Finally, on October 9, 2006, the ICU regime formally declared jihad against Ethiopia.22 In doing so, Sheikh Ahmed asked for help from Somali expatriates: “I am appealing to all Somali communities… abroad to take part in the Jihad operation against the Ethiopian troops who want to occupy our land.”23 This call did not go unheeded: Somalis from as far away as Canada returned home, and after the ICU regime collapsed American, British, and Australian passports were found on the bodies of slain warriors.24

Just three weeks later, the ICU announced that it had accumulated 3,000 recruits. Sheikh Abdinur Farah, an ICU commander at a jihadist recruitment post south of Mogadishu, stated: “We have trained them to fight and that is a religious obligation. Ethiopia has made clear its intention: that is a war against us. So we are calling an open war against Ethiopia and every young fighter is welcome to join the jihad against the Ethiopian invaders.”25

As peace talks broke down between the ICU and the remnants of the UN-recognized government in the northern part of the country, the ICU staged a rally in the southern Somali town of Jilib. While thousands demonstrated, ICU leader Sheikh Mohamed Omar Mursal reiterated that the ICU’s struggle was a religious one: “We saw peace talks in Khartoum derailed by Ethiopia and its puppets. Our people are ready to protect their religion from the enemies of Allah. We are ready to fight you, Ethiopia.”26 Meanwhile, one of Yusuf’s predecessors, Abdiqassim Salat Hassan, who had been the officially recognized President of Somalia from 2000 to 2004, lined up with the Islamic Courts regime, saying that defensive jihad against Ethiopian troops was “compulsory” for Somalis.27

On November 27th, as the jihadist regime deployed large numbers of troops on the border with Ethiopia, an ICU military commander, Sheikh Mohamed Ibrahim Bilal, declared: “War is imminent. There is no other alternative. Ethiopia declared war, so we will defend ourselves and protect our country and people.”28 Two weeks later the ICU delivered an ultimatum. The ICU’s security chief, Yusuf Mohamed Siad, announced: “We are giving a deadline to the invading forces. If Ethiopian forces inside our territory do not withdraw after a week, we will not hesitate to launch full-scale attacks on them. From today on, all Ethiopians must start leaving Somalia; if they do not they will be responsible for the bloodshed that will follow.”29 On Friday, December 15, ICU officials distributed sermons on jihad to mosques in Mogadishu preaching “holy war” against Ethiopian troops inside Somalia.30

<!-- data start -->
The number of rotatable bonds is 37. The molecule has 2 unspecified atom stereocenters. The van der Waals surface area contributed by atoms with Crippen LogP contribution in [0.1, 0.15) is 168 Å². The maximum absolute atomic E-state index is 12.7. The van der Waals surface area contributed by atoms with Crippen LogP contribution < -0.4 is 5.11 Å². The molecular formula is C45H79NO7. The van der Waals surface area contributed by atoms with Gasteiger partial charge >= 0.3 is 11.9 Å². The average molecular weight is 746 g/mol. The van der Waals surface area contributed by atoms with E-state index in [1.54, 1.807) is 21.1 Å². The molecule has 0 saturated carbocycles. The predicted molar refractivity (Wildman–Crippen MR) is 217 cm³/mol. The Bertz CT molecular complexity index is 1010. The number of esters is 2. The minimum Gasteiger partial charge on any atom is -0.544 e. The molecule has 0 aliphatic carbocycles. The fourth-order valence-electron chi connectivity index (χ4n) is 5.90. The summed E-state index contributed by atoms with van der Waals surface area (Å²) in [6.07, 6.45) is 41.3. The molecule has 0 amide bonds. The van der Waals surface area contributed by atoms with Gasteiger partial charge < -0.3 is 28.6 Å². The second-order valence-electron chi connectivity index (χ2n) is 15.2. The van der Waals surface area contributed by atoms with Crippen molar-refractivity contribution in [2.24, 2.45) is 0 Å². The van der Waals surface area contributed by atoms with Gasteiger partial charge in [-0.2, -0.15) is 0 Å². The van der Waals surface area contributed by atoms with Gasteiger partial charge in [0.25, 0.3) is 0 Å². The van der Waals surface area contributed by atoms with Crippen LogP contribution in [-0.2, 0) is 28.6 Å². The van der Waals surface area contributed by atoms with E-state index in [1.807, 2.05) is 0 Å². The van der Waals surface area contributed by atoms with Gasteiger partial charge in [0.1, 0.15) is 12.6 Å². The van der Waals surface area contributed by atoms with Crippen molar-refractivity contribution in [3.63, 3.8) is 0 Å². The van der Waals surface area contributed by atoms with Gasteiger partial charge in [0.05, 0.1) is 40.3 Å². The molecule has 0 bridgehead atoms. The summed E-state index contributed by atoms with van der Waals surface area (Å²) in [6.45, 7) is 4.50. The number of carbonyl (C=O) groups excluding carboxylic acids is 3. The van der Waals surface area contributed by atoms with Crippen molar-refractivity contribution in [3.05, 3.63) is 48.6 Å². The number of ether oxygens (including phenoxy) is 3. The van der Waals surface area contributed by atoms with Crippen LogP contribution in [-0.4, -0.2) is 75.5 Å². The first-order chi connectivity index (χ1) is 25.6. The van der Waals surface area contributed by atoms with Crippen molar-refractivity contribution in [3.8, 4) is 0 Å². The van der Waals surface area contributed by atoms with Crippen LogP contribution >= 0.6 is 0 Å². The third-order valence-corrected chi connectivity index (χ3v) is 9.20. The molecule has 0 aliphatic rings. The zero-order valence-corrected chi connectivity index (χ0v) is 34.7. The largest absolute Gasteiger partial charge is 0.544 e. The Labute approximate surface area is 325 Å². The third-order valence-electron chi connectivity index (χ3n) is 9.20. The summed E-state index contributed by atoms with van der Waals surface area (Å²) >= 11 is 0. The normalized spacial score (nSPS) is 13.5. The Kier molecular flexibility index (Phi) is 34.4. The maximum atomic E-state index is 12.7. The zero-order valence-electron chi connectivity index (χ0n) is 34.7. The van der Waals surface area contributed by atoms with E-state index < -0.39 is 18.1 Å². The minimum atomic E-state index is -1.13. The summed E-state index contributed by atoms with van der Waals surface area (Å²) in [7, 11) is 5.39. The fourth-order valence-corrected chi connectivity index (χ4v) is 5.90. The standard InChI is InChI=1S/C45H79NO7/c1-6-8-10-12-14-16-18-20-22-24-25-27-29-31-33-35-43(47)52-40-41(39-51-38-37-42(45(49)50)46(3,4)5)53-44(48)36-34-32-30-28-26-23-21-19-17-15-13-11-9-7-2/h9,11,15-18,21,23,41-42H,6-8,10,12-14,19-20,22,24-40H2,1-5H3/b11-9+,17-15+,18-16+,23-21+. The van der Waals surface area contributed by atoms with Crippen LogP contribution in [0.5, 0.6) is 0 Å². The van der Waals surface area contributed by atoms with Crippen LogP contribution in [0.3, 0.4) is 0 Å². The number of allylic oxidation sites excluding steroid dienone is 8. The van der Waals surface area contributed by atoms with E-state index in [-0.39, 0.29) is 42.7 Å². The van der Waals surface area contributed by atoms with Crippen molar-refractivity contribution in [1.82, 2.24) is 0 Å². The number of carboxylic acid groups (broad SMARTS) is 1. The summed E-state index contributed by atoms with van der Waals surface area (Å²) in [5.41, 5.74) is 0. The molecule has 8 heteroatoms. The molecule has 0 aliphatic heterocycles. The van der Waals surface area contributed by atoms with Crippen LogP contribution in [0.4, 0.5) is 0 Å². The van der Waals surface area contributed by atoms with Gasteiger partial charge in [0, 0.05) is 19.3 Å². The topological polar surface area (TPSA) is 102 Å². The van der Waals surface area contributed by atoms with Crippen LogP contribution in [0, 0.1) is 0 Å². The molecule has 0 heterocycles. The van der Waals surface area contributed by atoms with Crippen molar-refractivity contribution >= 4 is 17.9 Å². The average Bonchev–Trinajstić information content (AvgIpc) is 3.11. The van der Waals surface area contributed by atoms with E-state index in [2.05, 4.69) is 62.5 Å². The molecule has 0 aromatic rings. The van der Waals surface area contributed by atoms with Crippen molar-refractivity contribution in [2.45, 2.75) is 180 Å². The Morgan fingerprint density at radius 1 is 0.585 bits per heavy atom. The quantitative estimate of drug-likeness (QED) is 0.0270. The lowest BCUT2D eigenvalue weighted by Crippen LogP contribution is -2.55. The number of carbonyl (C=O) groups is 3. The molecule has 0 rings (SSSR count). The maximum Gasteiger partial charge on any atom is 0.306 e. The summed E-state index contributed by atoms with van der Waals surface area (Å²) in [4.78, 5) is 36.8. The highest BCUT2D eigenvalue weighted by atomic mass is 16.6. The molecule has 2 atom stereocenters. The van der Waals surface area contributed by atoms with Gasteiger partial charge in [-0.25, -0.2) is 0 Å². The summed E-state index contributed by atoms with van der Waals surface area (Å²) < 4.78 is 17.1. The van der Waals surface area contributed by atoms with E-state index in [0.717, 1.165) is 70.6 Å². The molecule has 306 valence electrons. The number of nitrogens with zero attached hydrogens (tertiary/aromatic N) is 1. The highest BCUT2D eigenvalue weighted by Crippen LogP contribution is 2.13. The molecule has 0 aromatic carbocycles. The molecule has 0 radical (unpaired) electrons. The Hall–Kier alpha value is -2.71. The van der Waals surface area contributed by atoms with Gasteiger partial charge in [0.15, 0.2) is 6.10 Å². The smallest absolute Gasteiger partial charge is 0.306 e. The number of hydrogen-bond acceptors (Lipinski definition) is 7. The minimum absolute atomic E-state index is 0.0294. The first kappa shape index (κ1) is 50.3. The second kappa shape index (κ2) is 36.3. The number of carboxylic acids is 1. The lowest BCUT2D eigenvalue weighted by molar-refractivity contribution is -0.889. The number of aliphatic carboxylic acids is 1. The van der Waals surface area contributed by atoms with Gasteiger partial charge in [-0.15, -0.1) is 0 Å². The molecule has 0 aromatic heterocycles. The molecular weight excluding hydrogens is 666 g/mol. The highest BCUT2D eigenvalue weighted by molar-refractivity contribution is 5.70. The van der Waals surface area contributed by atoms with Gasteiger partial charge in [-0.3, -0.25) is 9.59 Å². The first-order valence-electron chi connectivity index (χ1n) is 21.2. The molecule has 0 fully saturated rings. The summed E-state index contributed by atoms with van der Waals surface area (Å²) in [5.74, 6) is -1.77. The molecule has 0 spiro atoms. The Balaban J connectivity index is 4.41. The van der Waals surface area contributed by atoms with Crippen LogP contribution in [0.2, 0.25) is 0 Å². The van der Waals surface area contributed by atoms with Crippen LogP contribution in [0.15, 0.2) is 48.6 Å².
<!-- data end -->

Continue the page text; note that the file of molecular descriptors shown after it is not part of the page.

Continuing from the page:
Reversal of fortune

As war between Somalia and Ethiopia appeared inevitable, the U.S. State Department weighed in, emphasizing the ICU’s links with al-Qaeda. “The Council of Islamic Courts,” explained Assistant Secretary of State Jendayi Frazer, “is now controlled by al Qaeda cell individuals, East Africa al Qaeda cell individuals. The top layer of the court are [sic] extremists. They are terrorists. They are killing nuns, they have killed children and they are calling for a jihad.”31 Former President Yusuf agreed, and saw wider implications in the ICU’s activity: “Al-Qaeda is opening up shop in Somalia. This is a new chapter and part of the terror group’s plan to wage war against the West.”32

The fighting broke out on December 21st, with the ICU almost immediately declaring victory. “Our mujahedeen have killed 70 soldiers today... the Islamic courts are winning the war against Ethiopian invasion,” declared Sheikh Sulley on the first day of fighting.33 When Ethiopia launched large-scale airstrikes against several Somali towns three days later, Sulley was contemptuous: “They are cowards. They are afraid of the face-to-face war and resorted to airstrikes. I hope God will help us shoot down their planes.”34 The next day Sulley was proven wrong about the Ethiopians’ fear of “face-to-face war,” as Ethiopian troops, along with Somalis loyal to the Transitional Government, captured the border town of Belet Weyne.35 Only a day later, the Ethiopians launched a three-pronged offensive, putting the ICU to a full tactical retreat.